“Most robots are sluggish and heavy, and thus they cannot control force in high-speed situations,” says Sangbae Kim, MIT associate professor of mechanical engineering. “That’s what makes the MIT cheetah so special: You can actually control the force profile for a very short period of time, followed by a hefty impact with the ground, which makes it more stable, agile, and dynamic.”

According to Kim, beyond some clever algorithms, the bot’s secret sauce is in its custom electric motors, designed by MIT Vitesse Professor of Electrical Engineering, Jeffrey Lang, and its carefully engineered biomimetic legs—the combination allows force control without sensors in its feet.

The result? The bot can bound—a gait in between a trot and a gallop—and perhaps even more remarkably, it can leap over obstacles up to a foot high. Further, it may not be long before the robot refines its gait, moving from bounding to galloping.

“Bounding is like an entry-level high-speed gait, and galloping is the ultimate gait,” Kim says. “Once you get bounding, you can easily split the two legs and get galloping.”

Like the Boston Dynamics bots (before being acquired by Google), the MIT research is funded by the Defense Advanced Research Projects Agency (DARPA). But for the time being, there are no public plans to send these robots into combat.

For the most part, they’re being developed to carry heavy loads over difficult terrain and enter dangerous disaster zones in lieu of humans. That doesn’t mean they won’t eventually have more warlike applications—but for now, there’s no need to fear.

And whatever their eventual military uses, consumer robots will need to be battery powered too. Most personal robots already run on batteries—but they can’t do much. Perhaps, MIT’s electric cheetah foreshadows more capable robots for the home.

We don’t have I, Robot’s Sonny yet. But maybe he’s a little closer than we think.

Image Credit: Jose-Luis Olivares/MIT 

Inside the Design of the New Gawker Media (and Gizmodo) Offices

Gizmodo—and Gawker Media—are moving. We’re packing up our cozy little SoHo walkup and heading to a big new office in Union Square. And according to the architects who are designing it, it’s going to be very, very cool.

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org synth

Carbon atoms love to hook up. Their versatile ability to bond with each other as well as atoms of other elements is why all known life is made of the stuff. And it doesn’t end with biology. Synthetic organic materials abound—from OLED displays to antibiotics.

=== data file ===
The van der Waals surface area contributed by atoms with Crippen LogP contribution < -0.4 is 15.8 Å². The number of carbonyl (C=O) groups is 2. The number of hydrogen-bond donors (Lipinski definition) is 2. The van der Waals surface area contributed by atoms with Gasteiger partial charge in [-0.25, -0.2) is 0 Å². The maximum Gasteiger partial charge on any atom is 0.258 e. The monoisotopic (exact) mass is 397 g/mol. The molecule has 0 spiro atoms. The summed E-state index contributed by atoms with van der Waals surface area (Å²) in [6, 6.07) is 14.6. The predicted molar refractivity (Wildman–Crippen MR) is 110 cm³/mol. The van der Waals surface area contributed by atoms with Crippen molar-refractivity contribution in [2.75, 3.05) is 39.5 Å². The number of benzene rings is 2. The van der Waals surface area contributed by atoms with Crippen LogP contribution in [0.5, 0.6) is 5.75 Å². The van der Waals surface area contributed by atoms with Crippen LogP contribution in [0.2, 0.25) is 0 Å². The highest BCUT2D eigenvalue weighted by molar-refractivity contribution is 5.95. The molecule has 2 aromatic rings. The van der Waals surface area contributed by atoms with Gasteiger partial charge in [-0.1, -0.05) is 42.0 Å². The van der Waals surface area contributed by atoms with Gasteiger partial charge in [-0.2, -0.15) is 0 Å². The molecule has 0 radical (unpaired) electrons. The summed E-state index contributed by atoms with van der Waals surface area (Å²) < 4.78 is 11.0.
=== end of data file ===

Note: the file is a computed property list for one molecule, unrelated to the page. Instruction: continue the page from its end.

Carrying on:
Still manufacturing new organic molecules can be, to put it mildly, complicated. Although the most advanced organic molecular assembly takes place inside our cells, chemists have spent the last half century or so becoming highly skilled at stepwise synthesis of complex molecules in the lab as well.

A few years ago, University of Bristol researchers led by Professor Varinder Aggarwal described a method for making carbon chains as if they were on an assembly line—a step-by-step process that was both dependable and precise.

Much of the difficulty in the synthesis of organic molecules is that undesired side reactions occur during nearly every reaction. The more likely components are to react with new building blocks in unintended ways, the more unwanted compounds are produced at each step. This results in a soup of byproducts that are difficult to separate from the desired substance, especially when dealing with structurally similar molecules like chains.

In biological systems, reaction steps are tightly controlled by enzymes, effectively eliminating byproducts at each step. Chain molecules, for example, are passed from one enzyme to the next, each adding a piece to the growing chain. Similarly, the University of Bristol team’s molecular assembly line sequentially builds carbon-based molecules piece by piece, allowing for unprecedented control.

nanofactoryIn a recent paper in the journal Nature, the team said they’ve taken the process to the next level. They’re now able to closely regulate not only molecular composition, but also molecular shape. By slightly altering the chemical mix in the assembly line process they can make molecules that are alternatively linear or helical (like a winding staircase).

As stated in the abstract, “This work should facilitate the rational design of molecules with predictable shapes, which could have an impact in areas of molecular sciences in which bespoke molecules are required.”